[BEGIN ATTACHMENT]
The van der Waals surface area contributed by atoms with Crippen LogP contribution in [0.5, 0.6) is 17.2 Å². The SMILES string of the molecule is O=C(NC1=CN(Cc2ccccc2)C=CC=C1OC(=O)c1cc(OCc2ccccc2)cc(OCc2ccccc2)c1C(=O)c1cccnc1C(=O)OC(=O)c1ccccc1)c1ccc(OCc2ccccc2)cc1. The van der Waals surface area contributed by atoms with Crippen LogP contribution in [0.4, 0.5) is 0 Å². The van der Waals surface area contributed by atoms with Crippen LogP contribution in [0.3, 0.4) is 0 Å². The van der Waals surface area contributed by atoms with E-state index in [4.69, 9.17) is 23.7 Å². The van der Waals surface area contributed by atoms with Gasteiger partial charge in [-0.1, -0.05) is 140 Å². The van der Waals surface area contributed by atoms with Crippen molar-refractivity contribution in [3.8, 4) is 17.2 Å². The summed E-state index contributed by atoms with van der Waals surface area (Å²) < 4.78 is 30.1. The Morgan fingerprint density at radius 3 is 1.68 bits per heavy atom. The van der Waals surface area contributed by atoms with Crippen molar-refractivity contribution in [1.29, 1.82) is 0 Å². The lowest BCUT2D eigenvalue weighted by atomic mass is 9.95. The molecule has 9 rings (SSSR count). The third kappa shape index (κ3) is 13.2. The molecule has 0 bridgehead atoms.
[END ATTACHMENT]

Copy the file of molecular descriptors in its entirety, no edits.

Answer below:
The van der Waals surface area contributed by atoms with Crippen LogP contribution in [0.5, 0.6) is 17.2 Å². The SMILES string of the molecule is O=C(NC1=CN(Cc2ccccc2)C=CC=C1OC(=O)c1cc(OCc2ccccc2)cc(OCc2ccccc2)c1C(=O)c1cccnc1C(=O)OC(=O)c1ccccc1)c1ccc(OCc2ccccc2)cc1. The van der Waals surface area contributed by atoms with Crippen LogP contribution in [0.4, 0.5) is 0 Å². The van der Waals surface area contributed by atoms with Crippen LogP contribution in [0.3, 0.4) is 0 Å². The van der Waals surface area contributed by atoms with E-state index in [4.69, 9.17) is 23.7 Å². The van der Waals surface area contributed by atoms with Gasteiger partial charge in [-0.1, -0.05) is 140 Å². The van der Waals surface area contributed by atoms with Crippen molar-refractivity contribution in [3.8, 4) is 17.2 Å². The summed E-state index contributed by atoms with van der Waals surface area (Å²) < 4.78 is 30.1. The Morgan fingerprint density at radius 3 is 1.68 bits per heavy atom. The van der Waals surface area contributed by atoms with Crippen molar-refractivity contribution in [1.29, 1.82) is 0 Å². The lowest BCUT2D eigenvalue weighted by atomic mass is 9.95. The molecule has 9 rings (SSSR count). The third kappa shape index (κ3) is 13.2. The molecule has 0 bridgehead atoms.